Together with partners, CSIRO researchers are now applying the learnings from controlling dengue mosquitoes to controlling those that spread Ross River virus and protecting vulnerable communities in Australia.
An important part of ecosystems
Mosquitoes are flies. They belong to the Order Diptera, which has around 250,000 species worldwide. They’re not the only flies that bite people, an honour shared by midges, march flies and horse flies.
“There are around 3,000 species of mosquitoes in the world, but only around 5 to 10 can kill humans by transmitting disease. The rest make a good contribution to ecosystems. They pollinate flowering plants and are a food source for other organisms like fish and insects,” Brendan said.
Mosquito eggs can lay dormant for a year waiting for rain, then hatch when exposed to water. The larvae live underwater, pupate underwater and emerge as flying adults.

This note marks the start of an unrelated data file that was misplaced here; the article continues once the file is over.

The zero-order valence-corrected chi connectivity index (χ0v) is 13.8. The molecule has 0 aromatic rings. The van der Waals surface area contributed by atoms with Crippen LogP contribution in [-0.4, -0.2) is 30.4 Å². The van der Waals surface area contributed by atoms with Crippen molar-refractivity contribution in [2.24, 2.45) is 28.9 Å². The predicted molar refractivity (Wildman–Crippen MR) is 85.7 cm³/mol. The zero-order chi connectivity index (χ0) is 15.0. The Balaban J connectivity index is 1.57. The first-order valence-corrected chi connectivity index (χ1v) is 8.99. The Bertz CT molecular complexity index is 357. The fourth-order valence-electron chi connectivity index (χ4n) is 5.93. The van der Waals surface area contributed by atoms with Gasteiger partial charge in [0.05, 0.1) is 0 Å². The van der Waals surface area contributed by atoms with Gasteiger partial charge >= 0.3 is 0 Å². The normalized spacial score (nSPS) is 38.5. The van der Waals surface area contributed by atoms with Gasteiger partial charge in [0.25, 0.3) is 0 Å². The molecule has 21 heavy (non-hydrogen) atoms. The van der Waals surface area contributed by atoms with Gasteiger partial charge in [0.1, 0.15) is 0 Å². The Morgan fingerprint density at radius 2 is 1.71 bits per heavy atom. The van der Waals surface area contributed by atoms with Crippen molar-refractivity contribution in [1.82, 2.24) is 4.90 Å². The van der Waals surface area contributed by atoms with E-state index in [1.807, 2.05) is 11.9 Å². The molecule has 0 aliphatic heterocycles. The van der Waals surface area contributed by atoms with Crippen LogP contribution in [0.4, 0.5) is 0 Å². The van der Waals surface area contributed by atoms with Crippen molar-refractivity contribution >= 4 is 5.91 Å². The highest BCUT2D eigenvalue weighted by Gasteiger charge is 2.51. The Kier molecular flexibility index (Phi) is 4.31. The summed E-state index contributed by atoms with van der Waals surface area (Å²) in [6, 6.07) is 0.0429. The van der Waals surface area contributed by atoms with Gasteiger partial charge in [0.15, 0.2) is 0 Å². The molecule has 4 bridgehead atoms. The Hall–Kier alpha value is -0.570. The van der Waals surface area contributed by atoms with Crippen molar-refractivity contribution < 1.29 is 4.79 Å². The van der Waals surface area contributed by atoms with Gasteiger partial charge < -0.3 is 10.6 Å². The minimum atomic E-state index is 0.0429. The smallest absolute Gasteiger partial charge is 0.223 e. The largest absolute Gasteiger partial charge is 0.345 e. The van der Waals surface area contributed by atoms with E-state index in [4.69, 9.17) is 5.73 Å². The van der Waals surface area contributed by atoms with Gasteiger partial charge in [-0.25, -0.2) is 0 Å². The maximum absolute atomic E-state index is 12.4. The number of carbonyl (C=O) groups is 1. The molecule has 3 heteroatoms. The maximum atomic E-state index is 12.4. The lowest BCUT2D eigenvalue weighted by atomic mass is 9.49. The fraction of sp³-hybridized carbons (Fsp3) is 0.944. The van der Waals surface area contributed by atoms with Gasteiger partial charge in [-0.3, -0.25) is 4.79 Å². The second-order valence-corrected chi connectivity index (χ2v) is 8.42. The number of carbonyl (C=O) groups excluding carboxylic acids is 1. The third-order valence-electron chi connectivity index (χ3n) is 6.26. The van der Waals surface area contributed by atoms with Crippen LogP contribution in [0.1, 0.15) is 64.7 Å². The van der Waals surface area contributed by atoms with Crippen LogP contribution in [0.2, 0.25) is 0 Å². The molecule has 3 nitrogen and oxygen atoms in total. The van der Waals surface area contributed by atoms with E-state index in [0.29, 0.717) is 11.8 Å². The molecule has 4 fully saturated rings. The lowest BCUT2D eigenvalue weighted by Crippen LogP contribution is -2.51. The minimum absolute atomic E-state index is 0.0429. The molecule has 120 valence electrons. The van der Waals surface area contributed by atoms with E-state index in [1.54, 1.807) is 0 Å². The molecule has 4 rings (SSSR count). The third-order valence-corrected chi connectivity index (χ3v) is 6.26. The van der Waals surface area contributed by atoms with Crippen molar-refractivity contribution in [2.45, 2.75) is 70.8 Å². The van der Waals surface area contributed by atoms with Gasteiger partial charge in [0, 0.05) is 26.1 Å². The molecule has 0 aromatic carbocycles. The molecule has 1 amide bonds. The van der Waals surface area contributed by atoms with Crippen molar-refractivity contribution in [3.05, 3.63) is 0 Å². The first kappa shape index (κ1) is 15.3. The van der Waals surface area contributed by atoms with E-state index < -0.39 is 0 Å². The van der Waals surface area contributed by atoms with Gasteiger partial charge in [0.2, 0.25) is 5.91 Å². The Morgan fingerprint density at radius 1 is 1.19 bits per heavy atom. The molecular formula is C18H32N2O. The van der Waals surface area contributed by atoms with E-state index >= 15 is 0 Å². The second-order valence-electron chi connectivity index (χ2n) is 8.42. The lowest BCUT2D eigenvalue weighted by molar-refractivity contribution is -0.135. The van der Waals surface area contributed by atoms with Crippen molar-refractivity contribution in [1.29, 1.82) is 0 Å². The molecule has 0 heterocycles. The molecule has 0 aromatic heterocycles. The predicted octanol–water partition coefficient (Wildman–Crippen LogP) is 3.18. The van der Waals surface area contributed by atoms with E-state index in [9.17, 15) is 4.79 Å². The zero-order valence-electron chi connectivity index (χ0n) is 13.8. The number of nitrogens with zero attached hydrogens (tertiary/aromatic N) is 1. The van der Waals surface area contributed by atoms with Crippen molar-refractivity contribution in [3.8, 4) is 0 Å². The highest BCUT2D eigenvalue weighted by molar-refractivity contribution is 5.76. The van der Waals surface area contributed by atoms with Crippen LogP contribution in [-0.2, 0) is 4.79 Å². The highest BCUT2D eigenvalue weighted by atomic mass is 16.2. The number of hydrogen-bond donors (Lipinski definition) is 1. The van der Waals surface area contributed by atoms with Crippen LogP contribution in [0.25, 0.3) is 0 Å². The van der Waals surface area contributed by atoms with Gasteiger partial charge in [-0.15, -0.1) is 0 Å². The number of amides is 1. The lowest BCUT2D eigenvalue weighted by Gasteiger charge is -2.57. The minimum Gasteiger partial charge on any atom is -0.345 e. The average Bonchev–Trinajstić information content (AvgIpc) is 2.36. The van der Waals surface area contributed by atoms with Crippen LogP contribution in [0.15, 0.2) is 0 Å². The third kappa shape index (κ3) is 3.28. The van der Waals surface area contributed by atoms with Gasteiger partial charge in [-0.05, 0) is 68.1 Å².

Only females bite, thus only females pose a risk to humans. This is because the protein-rich meal of our blood supports their egg production. Different species specialise in biting different creatures, such as birds or even reptiles. Unfortunately, the species that live in our backyards like to bite us. The aptly named Australian backyard mosquito, Aedes notoscriptus, is one.
Hidden breeding sites around your home
Simple things like installing fly screens on doors and windows, wearing long sleeves and pants, using a repellent like Aerogard, staying indoors at dawn and dusk and keeping away from salt marshes will help prevent mosquito-borne diseases. So will preventing mosquitoes from breeding around your home.